With two new Indian restaurants opening nearby in recent years (Babar Elephant, Raj Gate) I thought it would be interesting to see how the more-established Baby Elephant was doing.
Those of a certain age will remember the restaurant, on Gathurst Lane, from its past-life as the Navigation.
Rewind 20 years, and I used to work in that very kitchen.
More significantly, it is where I met my wife, so I’ve got lots of memories of the place (good ones, before you ask).
Last Friday, Claire had the girls around, so it was the perfect excuse to revisit the Baby Elephant, along with my brother-in-law John, my niece Rebecca and her partner, Tom.
He’s from Yorkshire and a student, but was surprisingly generous.
The Baby Elephant has a good-sized carpark and is an easy stroll from Gathurst Station.
It’s a nice building, in an even nicer spot, right by the side of the canal.
But the exterior is looking dated – a lick of paint wouldn’t go amiss.
Inside, it’s a different story. The decor is modern, clean, stylish, and some nice elephant carvings add a nice personal touch.
The restaurant was busy, with a blend of parties, couples and families, but there were enough staff to cope with the demand.
We were even met at the door by the warm handshake of a waiter, who guided us into a lounge area and kindly took our coats.
The service throughout the evening was first-class. Professional, efficient and personal.
We had drinks in the spacious and comfortable lounge as we studied the menu; the staple Indian dishes were all present and accounted for, as well as an array of specials.
We ordered our food and, a few minutes later, a waiter took our drinks and guided us to our table.
First up: papadums, obviously.
With the obligatory chutney tray, featuring onions, yoghurt sauce, chilli sauce, and lime pickle, a substance I love without quite understanding why.
I’m a bit of a sucker for a clever name, so my starter was the ‘mushroom lollipop’. There was no lollipop at all, but five large, breaded mushrooms with a thin-layer of cheese sauce, which were adequate without falling into the ‘recommended’ bracket.
Rebecca’s chicken tikka was delicious; I know, I helped her finish it. John and Tom both opted for the chicken chat, which they enjoyed. Tom said it could have done with a bigger salad garnish; John – a carnivore of a human-being – said it had too much.
For the main course, I had a predicament. Go with something I know – in so I had a gauge to measure the quality by – or try something new. So John and I agreed to share a chicken madras, which was suitably hot but still retained a full after-taste, and a Goan Blussi Fish, which I couldn’t recommend enough. It had chillies and mango and coriander, and tasted fresh and delicious.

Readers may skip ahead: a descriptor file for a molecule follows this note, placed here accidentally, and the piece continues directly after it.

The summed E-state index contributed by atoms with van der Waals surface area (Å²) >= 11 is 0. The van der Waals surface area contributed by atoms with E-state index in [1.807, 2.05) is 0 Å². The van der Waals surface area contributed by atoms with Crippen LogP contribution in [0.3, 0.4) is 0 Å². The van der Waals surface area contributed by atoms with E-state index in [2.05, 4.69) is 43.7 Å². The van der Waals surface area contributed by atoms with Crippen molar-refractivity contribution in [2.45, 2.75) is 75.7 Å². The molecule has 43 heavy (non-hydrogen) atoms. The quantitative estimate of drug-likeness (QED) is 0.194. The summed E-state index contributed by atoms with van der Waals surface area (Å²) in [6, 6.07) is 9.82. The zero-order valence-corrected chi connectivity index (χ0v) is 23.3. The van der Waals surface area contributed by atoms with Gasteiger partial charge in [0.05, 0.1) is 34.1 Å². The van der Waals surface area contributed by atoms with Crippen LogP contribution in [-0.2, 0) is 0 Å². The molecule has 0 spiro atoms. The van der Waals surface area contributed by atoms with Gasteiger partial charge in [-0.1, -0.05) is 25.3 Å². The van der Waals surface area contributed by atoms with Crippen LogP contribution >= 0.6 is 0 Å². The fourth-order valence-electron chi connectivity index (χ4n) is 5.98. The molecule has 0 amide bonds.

The other options, chicken tikka rogan josh and lamb rogan josh, both got big thumbs up. Bec’ commented how the lamb had no fat, and Tom was pleasantly impressed the garlic naan “wasn’t soggy”. Which put me off trying an Indian in Yorkshire any time soon.
The rice was proportioned just right, and, after taking our plates, we were immediately presented with hot flannels. Another nice touch.
The prices were reasonable, and there is a two-course, £9.95 early-bird special every day.
No-one wanted a dessert, and the modest menu of four sweets – cheesecake, fudgecake, funky pie and a ‘baby blue’ icecream – wasn’t going to change anyone’s mind. The desserts menu looked like an after-thought, which was fine by me. Who goes to an Indian for a dessert?
But while we’re on ‘areas to improve’, the draught beer selection was Fosters, Stella Artois and John Smith’s. When I go for a curry, I love it when an Indian beer is on offer – Kingfisher or Cobra or something I’ve never even heard of.
But that certainly didn’t put a dampener on a great evening, at a great restaurant.
And I’m happy to report the kitchen is serving up much better food than 20 years ago!
The bill ...
Chicken Tikka £3.95
Mushroom lolipop £3.50
Chicken madras £8.25
Goan Blussi Fish £13.50
Garlic Naan £2.95
Pilau rice £2.25